BLOOMINGTON, Ind. (WISH) — Vice President Mike Pence donated 30 linear feet worth of papers and documents (70 gigabytes worth) from his 12 years in Congress to the Indiana University archive.
The archive currently holds more than 18,000 cubic feet of historic material that helps chronicle both the school’s and Indiana’s history.
But much of the material donated by Pence remains sealed off from public view until 2022 or Pence’s death, whichever is later.
University officials contend that the request by Pence was not unusual. Certain portions of the record are currently open to public view, including his biography, floor speeches, press releases and blog entries, according to Margie Smith-Simmons, a university spokeswoman.
Pundits have argued that Pence’s papers and documents from his time in the House of Representatives could provide some insight into what type of influence he may have in the Trump administration. It remains to be seen how much President Trump may lean on Pence to foster relationships with current members of the House and Senate or sell policy that is part of the president’s agenda.
“Much of the archive covers his time in Congress from 2001 to 2012,” Smith-Simmons said. “Nationwide it is very common to have library records or archives such as these closed or a portion of them closed. Really each is unique and the timeline for access is dependent on the donor.”
Pence donated the materials to Indiana University in 2012. (Pence is an IU law school alum).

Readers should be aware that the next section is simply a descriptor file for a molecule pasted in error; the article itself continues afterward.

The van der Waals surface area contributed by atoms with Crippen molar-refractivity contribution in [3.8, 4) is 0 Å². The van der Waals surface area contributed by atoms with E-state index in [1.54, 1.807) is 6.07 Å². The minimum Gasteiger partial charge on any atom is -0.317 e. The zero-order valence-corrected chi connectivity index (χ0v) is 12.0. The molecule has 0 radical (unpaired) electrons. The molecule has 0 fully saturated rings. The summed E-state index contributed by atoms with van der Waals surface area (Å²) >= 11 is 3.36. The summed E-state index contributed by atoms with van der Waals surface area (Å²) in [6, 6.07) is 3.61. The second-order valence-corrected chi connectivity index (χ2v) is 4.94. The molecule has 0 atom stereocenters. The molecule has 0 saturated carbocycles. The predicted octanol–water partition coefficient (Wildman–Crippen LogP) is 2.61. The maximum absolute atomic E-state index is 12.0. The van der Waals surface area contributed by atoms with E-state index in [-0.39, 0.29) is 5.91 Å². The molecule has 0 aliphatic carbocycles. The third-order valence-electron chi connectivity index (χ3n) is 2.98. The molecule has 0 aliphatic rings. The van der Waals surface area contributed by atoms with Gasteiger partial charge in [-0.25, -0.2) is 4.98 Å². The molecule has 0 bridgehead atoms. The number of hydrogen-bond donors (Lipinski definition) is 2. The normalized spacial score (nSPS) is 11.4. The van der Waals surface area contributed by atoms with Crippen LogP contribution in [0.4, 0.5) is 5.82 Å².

But don’t expect Pence’s time in the White House to become part of the IU archive. Presidential and vice presidential records and documents become part of the National Archive in Washington D.C. Smith-Simmons said they’d be honored to have it, but realize it has its own place.
Chronicling materials to be archived can carry with it a heavy workload, Smith-Simmons said.
“It is a very time consuming process but one that is important to us and to the state and the university,” she said. “Archives really give an opportunity to share the history of the university and the state of Indiana and it gives us the ability to capture that knowledge and share it with others.”
Former Fort Wayne Mayor and current IU professor Paul Helmke says he understands why there would be an inherent interest in reading Pence’s papers.
“It’s always frustrating when historians and reporters and others can’t see the archives right away,” Helmke said. “But having been in public life too, some things you don’t want coming up.”
In addition to having three terms as Fort Wayne’s mayor, Helmke also made an attempt to run for U.S. Senate. “I remember meeting (Pence) when I was mayor and he was running for Congress for the first time. I was on his radio talk show when I was running for U.S. Senate. So he has dealt with basically 30 years worth of Indiana politicians and players. That’s going to be significant.”
Helmke added that while there might be public interest in delving into Pence’s congressional history, politicians have reasons for wanting to keep portions private.
“You don’t want your current goings on to be called into question because of something you said a year ago or a few years ago,” he said. “You put a lock on the files for a number of years, that means you are going to be able to get through and do your business but you still want to keep those things available for history.”
The Trump transition team has not responded for requests for comment for this report.